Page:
Integration Appliances

More and more companies are adopting Software-as-a-Service (SaaS) applications, fueled by a fiercely competitive business environment. However, 62 percent of IT executives report "Integration with non SaaS applications" as their number one challenge when trying to roll out these applications. This article investigates why traditional methods of integration are failing to solve the problem and highlights the new technologies that are emerging to fill in the gap.

Let's get SaaSy!

There's no denying it, SaaS applications — like salesforce.com, NetSuite, RightNow and Siebel CRM On Demand — are extremely attractive. They appeal to the IT department because they're easy to deploy and manage and they appeal to business users because they can start using the new systems quickly. And everybody likes subscription pricing because it means fewer budgetary issues get in the way of procuring these new applications. It's no surprise then that SaaS applications, also known as on-demand applications, are spreading rapidly within companies today. The Yankee Group forecasts that 50 percent of software purchased by small to midsize companies in 2008 will be delivered as an on-demand service and this market will reach $10 billion annually.

However, with the deployment of SaaS applications comes the challenge of accessing and updating business-critical information locked away in highly customized back-end systems. While many SaaS application providers have gone out of their way to provide well defined API’s that turn the issue of integration into a competitive differentiator, things get a lot more complex when trying to deeply integrate with complex on-premise systems.

How Does Integration Become a Critical Issue After the Application is Deployed?

SaaS applications usually start off at the departmental or workgroup level. For instance it might start with the sales department getting a SaaS solution to manage and monitor the progress of sales opportunities through the pipeline. Soon, other departments in the company — or salespeople in other groups or divisions — become aware of the new SaaS application and want to use it as well. With few IT resources needed for implementation, it's easy for these new groups to also start using the new system.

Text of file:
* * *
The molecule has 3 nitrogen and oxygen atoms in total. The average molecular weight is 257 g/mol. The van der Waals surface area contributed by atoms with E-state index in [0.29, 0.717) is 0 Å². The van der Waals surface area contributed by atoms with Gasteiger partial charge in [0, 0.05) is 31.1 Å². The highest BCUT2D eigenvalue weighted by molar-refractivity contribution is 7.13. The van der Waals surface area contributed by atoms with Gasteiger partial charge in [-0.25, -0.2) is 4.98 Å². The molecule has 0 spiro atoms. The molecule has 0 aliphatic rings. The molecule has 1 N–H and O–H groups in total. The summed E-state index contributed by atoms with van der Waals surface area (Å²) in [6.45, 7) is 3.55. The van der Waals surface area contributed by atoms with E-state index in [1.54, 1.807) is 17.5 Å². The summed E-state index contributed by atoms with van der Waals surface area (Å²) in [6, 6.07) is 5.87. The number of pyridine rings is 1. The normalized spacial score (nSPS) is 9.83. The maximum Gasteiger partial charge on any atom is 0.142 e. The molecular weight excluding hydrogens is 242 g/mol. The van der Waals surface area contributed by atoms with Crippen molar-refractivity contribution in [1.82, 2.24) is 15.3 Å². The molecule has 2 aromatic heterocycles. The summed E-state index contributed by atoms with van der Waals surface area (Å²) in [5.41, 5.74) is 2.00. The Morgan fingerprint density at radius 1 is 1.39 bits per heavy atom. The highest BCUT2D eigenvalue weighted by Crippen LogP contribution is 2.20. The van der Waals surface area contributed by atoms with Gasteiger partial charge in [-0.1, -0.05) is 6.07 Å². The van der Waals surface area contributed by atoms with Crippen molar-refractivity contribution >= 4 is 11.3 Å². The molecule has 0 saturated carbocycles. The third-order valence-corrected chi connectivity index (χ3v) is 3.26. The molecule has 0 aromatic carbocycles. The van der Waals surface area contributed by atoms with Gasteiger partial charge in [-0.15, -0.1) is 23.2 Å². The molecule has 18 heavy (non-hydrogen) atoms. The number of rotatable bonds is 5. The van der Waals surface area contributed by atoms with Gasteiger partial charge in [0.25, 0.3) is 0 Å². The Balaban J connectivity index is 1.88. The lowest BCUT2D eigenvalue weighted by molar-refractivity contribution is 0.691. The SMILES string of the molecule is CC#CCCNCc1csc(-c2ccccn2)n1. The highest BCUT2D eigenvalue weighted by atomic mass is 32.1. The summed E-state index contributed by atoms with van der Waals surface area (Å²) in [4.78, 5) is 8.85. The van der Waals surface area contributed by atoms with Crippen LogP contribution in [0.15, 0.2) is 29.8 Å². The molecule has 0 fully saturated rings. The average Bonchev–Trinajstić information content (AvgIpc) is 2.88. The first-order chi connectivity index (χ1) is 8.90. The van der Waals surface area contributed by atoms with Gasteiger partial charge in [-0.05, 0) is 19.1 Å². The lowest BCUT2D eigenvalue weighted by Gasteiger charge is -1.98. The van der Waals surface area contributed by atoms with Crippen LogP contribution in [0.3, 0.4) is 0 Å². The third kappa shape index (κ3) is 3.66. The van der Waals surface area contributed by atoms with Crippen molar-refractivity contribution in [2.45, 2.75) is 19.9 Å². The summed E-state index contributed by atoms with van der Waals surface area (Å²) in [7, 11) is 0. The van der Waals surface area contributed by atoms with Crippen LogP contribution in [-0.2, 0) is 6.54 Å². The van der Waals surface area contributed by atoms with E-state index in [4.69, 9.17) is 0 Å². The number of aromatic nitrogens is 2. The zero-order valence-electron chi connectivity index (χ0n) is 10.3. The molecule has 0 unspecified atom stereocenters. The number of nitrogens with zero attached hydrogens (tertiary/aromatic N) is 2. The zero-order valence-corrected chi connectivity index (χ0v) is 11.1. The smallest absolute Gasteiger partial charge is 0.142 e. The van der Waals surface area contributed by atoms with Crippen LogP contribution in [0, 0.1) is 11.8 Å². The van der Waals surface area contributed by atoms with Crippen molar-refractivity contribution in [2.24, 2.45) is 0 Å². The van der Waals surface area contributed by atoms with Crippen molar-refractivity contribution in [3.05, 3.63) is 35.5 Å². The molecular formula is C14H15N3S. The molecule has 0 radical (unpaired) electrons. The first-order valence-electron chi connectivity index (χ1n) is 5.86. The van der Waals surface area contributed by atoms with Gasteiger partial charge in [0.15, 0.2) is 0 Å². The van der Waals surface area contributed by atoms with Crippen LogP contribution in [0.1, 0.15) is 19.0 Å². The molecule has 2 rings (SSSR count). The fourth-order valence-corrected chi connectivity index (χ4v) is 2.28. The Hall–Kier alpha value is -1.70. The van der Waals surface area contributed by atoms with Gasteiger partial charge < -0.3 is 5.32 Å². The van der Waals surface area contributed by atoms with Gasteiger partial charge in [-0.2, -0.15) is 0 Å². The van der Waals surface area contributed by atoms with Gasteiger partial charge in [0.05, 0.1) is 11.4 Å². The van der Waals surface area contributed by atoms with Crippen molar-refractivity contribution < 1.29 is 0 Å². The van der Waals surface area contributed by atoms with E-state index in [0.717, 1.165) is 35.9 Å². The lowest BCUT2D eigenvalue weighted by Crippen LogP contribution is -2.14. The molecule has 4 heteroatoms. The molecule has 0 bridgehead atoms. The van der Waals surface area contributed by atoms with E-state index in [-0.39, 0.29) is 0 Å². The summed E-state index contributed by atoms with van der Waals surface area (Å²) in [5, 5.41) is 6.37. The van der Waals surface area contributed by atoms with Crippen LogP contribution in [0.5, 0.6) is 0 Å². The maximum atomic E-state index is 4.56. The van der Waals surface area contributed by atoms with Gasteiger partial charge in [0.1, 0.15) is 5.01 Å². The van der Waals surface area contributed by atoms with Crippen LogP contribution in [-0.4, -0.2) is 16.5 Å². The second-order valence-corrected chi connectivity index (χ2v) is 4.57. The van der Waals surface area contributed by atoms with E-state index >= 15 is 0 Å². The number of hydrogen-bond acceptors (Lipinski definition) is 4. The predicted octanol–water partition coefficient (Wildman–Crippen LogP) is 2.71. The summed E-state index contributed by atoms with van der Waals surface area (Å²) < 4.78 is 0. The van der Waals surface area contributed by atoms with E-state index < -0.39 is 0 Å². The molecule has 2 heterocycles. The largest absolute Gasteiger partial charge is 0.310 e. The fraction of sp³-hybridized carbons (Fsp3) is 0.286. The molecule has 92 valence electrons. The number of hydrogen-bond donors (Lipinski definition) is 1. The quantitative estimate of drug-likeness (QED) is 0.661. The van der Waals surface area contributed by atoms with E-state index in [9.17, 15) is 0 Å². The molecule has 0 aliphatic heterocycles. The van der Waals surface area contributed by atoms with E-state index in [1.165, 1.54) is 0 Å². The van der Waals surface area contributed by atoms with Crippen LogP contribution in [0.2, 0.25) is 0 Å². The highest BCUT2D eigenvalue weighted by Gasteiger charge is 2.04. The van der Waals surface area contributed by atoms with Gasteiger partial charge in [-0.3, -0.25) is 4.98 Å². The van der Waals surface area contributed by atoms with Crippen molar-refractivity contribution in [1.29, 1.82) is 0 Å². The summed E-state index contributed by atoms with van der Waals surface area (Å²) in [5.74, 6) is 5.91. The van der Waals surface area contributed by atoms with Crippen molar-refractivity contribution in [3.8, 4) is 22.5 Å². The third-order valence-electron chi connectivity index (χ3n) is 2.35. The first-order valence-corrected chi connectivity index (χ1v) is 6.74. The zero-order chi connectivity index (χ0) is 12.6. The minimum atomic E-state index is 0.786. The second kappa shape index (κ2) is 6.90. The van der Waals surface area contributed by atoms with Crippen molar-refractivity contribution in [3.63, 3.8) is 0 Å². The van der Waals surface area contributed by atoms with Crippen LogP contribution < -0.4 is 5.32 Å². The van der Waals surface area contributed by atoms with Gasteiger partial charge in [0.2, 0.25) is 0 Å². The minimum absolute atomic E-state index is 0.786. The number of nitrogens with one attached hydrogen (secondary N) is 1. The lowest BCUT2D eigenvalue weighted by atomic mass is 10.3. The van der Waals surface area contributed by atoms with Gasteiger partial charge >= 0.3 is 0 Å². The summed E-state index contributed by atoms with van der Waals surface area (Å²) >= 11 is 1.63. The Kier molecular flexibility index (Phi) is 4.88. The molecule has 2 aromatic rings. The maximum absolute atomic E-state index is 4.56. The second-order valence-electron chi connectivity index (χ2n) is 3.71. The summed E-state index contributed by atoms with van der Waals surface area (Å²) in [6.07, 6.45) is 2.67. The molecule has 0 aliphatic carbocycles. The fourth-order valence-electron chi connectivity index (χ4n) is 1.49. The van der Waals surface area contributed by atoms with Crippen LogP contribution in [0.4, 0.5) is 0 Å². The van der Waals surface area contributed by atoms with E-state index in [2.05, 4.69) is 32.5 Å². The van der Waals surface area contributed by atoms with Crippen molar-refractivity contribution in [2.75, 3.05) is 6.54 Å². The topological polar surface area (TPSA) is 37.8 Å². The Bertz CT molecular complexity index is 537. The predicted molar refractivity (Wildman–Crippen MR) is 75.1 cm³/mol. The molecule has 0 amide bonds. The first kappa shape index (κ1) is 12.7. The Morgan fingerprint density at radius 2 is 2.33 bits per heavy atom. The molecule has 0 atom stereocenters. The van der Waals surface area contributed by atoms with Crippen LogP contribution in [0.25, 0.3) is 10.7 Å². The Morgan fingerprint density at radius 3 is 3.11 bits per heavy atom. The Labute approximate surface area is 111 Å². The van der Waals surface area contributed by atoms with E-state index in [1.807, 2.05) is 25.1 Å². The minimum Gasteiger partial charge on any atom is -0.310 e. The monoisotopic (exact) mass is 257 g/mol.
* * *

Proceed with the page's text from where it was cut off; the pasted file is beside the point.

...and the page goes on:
Vendors of SaaS applications offer attractive entry points and then develop strategies to help wider adoption across multiple departments. Many SaaS companies now have customers with subscriptions to several hundred seats of their application. As the number of users rises, the amount of data and the number of back-end systems they need access to quickly increases, making integration a critical problem to solve.

Another reason that integration rises in importance is competitive pressure. Since SaaS applications offer the same benefits to all customers, any advantages gained by deploying a SaaS application at one company are just as easily realized by its competitors. SaaS applications by themselves therefore provide little differentiation unless they are integrated with highly customized back-end applications that are core to a company's operations. Retaining differentiation and making this enormous amount of corporate data available to the SaaS systems often brings the issue of application integration to the forefront.

While companies of all sizes anticipate the easy deployment of SaaS applications, they often need to turn to specialized SaaS integration solutions to help them conquer the three main areas in which integration with existing systems is required.

Three Reasons SaaS Systems Get Integrated

There are three main reasons for integrating SaaS applications and they fall into the categories of migration, synchronization and extraction. Let's take a quick look at each of them: